What the critics are saying: ‘The Amazing Spider-Man 2’
ABOVE: Watch the trailer for The Amazing Spider-Man 2.
TORONTO — Two years after the Spider-Man franchise was rebooted with The Amazing Spider-Man — starring Andrew Garfield as the titular web-slinger — fans of the Marvel comic icon are swinging back into cinemas for the sequel.
Garfield and real-life girlfriend Emma Stone reprise their roles in The Amazing Spider-Man 2 and, this time, face off against Jamie Foxx as Electro, Dane DeHaan as Green Goblin and Paul Giamatti as Rhino.
The Amazing Spider-Man 2 will undoubtedly be the first blockbuster of the season — but is it any good? Here’s a look at some of the reviews.
Calling it a “layered and entertaining tale,” Claudia Puig of USA Today said the aerial sequences are “often thrilling” and the teen romance “keeps us riveted.”
Puig added: “At almost 2½ hours, the film is overlong and grows hectic at times, though it cleverly balances lighthearted thrills and emotional heft.”
At Time Out New York, reviewer Tom Huddleston agreed the movie’s running-time is a bit long.
He called The Amazing Spider-Man 2 “an overlong, at times almost plot-free soap opera that introduces a wealth of characters and dips into a wide variety of subplots, but never comes together as a story.”
Huddleston said much about the sequel doesn’t work.
“Garfield aims for dorky and lovable but comes close to smug; Emma Stone, as his squeeze, Gwen, has too little to do; the big action sequences are perfunctory, confusing and too infrequent,” he opined.
Michael Phillips of the Chicago Tribune also took issue with the movie’s length.
“I like Garfield a lot in this role, but he does enjoy his … hesitations and his … frequent … tic-laden … pauses,” he wrote.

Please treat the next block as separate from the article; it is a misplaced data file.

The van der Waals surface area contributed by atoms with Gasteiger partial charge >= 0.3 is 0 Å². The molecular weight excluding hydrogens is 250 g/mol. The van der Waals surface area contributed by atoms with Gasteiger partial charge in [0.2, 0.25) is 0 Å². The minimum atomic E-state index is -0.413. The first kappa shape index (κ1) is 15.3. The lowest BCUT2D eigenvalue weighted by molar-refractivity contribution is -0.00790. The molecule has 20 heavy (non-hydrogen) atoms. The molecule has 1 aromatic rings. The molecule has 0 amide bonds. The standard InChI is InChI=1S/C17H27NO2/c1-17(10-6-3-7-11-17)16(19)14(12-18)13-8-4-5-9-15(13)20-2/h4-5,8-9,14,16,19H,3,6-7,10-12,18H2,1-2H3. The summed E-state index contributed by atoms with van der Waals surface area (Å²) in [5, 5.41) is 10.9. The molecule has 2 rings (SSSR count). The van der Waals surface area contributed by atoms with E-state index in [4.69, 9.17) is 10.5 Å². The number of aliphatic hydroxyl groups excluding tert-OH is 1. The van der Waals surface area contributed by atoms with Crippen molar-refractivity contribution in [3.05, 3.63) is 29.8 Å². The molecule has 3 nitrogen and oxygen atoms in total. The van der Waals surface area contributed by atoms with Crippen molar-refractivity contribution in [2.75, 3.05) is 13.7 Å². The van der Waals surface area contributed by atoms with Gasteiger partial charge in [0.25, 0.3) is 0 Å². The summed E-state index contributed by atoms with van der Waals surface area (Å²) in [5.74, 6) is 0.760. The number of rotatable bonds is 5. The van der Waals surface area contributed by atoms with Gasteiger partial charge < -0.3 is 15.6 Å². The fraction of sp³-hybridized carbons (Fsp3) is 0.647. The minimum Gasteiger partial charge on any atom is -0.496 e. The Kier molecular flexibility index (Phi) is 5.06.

“The Amazing Spider-Man 2 runs two hours and 21 minutes, and at least 21 of those minutes can be attributed to loose flaps of dead air preceding simple lines of dialogue meant to be whipped through with a little urgency, contributed by Garfield and by Dane DeHaan, who slithers around looking like a bad-seed version of young Leonardo DiCaprio.”
Richard Corliss of Time appeared to agree with Phillips about DeHaan’s performance.
“[His] tremulous-teen routine, like a Michael Cera with no sense of humor, usually works, but the troubled youth shtick is getting old,” he said.
Corliss said the movie “has lost its sense of direction, romance and heart” and complained the sequel “goes frantic and rote by turns, mislaying the power of the central love story and piling on mutant adversaries.”
He added: “For at least this installment, Spider-Man is Amazing no more.”
At Entertainment Weekly, Chris Nashawaty said the “dizzy, slickly enjoyable sequel gets a ton right.”
Nashawaty wrote: “It’s a Marvel spectacle that manages to deftly balance razzle-dazzle, feel-it-in-your-gut slingshot moments of flight and believable human relationships. There’s psychological weight to go with all of the gravity-defying, webslinging weightlessness.”
Manohla Dargis of The New York Times took issue with one of the film’s most recognizable special effects.
“Somebody needs to work on that sticky pale fluid that shoots from Spidey’s wrists and that at times looks distinctly X-rated,” she noted.
As for the movie, Dargis said its “scenes of heavy destruction … quickly grow monotonous.”
Peter Travers of Rolling Stone was not impressed with The Amazing Spider-Man 2.
“It’s a clear case of diminishing returns,” he opined. “What do you say about a torpid, top-heavy sequel to a 2012 reboot for which there was really no crying need in the first place?”
Travers described the movie as “overlong, underwhelming, unnecessary” and “a shambles of FX overkill, frenzied editing and desperate plot contrivances that make you wish there’ll never be an Amazing 3.”
But, he conceded, it is sure to be a hot ticket.
“Despite the law of averages, audiences still think there may be life left in the Marvel hero with the web thingies,” Travers wrote. “And the team responsible for dressing up the corpse is just gifted enough to fool us maybe one more time.”
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